High-availability for polling sources (where the Log Relay pulls data from a source as opposed to having it pushed to the Log Relay) should be guaranteed at the source. The Log Relay has inherent recovery behavior built-in, which in the event the source is unavailable it will continue to retry; additionally, in the event the network connection between the Log Relay and the ARMOR ingestion point is interrupted, logs will continue to be stored until the connection is restored.
Figure 2 – Basic flow diagram for logs originating in an Amazon S3 bucket
In the scenario where the Amazon S3 bucket becomes unavailable, the log relay will continue to retry with an exponential back-off maxing out at three hundred (300) seconds. In the case the network connection between the Log Relay and ARMOR is interrupted, the Log Relay will continue to store logs until its persistence limit is reached (by default this is one (1) GB) per pipeline. This process has an identical back-off pattern for retrying delivery to ARMOR.
Log Relay Queue Persistence
In most cases, and in this example with AWS S3 buckets, each separate configured S3 bucket is a unique pipeline with its own queue and persistence limit. When the persistence limit is reached, the Log Relay will stop ingesting logs from the source until it has resumed sending logs to ARMOR.
It is important to guarantee both that the Log Relay has sufficient disk space to accommodate the maximum queue size multiplied by the number of queues/pipelines; and that the storage is sufficiently fast to both process the latent/stored logs and newly incoming logs as backpressure is relieved.
External Source Persistence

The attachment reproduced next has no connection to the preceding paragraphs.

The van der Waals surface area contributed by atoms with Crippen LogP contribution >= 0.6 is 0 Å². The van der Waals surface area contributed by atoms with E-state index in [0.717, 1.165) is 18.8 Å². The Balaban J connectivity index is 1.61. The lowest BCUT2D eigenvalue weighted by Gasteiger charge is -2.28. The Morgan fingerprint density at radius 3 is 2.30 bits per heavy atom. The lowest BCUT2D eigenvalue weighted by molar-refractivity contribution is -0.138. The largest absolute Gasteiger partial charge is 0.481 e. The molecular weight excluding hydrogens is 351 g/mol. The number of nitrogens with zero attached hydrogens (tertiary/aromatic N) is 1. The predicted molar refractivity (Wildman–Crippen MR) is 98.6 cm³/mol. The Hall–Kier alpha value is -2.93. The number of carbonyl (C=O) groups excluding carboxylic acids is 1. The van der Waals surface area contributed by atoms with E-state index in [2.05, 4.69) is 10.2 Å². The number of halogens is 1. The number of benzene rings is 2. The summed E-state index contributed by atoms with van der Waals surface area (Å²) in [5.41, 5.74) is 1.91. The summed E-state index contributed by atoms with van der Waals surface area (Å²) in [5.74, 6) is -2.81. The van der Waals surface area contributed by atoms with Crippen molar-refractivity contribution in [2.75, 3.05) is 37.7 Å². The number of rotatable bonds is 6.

Similar to the above storage requirements, it is important to ensure the retention policy of the source device is at least as long as your Recovery Point Objective (RPO). For example, if your recovery point objective is anywhere in the past seven (7) days, the S3 retention policy should be set to at least seven (7) days.
Some devices may generate too many logs for a single Log Relay to handle. This is especially true if a log aggregator is used to collect logs from various sources and sends them into the Log Relay. For these scenarios we recommend using a Log Relay Cluster and scaling horizontally. While vertical scaling is possible, the configuration has been optimized for this specific use case and we recommend using a load balancer and cluster to scale.
Scaling Total Throughput
When scaling to increase the total throughput (available evenly for all log source types to consume), the architecture is identical to the high-availability architecture as shown above in Figure 1. When adding nodes to a cluster it is important to consider the BCDR implications as outlined in the Syslog Sources section.
Scaling Specific Device Types
When scaling to increase the throughput of a specific device type, you can leverage the type/port-binding relationship to configure specific listener groups/pools in your load balancer.
For example, if your NGINX servers are generating a disproportionately large volume of logs, you could bind the listener group for port 10435 (the NGINX-specific port) to one pool of Log Relay nodes and the remaining listeners to a shared pool of Log Relay nodes. This is illustrated below.
Figure 3 – Flow diagram illustrating scaling throughput for a specific device type
In the diagram above, the high-volume log source (in blue) is configured to distribute the volume of logs across multiple nodes; the low-volume log source (in green) and feasibly others are still being sent through the load balancer for HA/failover scenarios, but defaults to a single-node pool.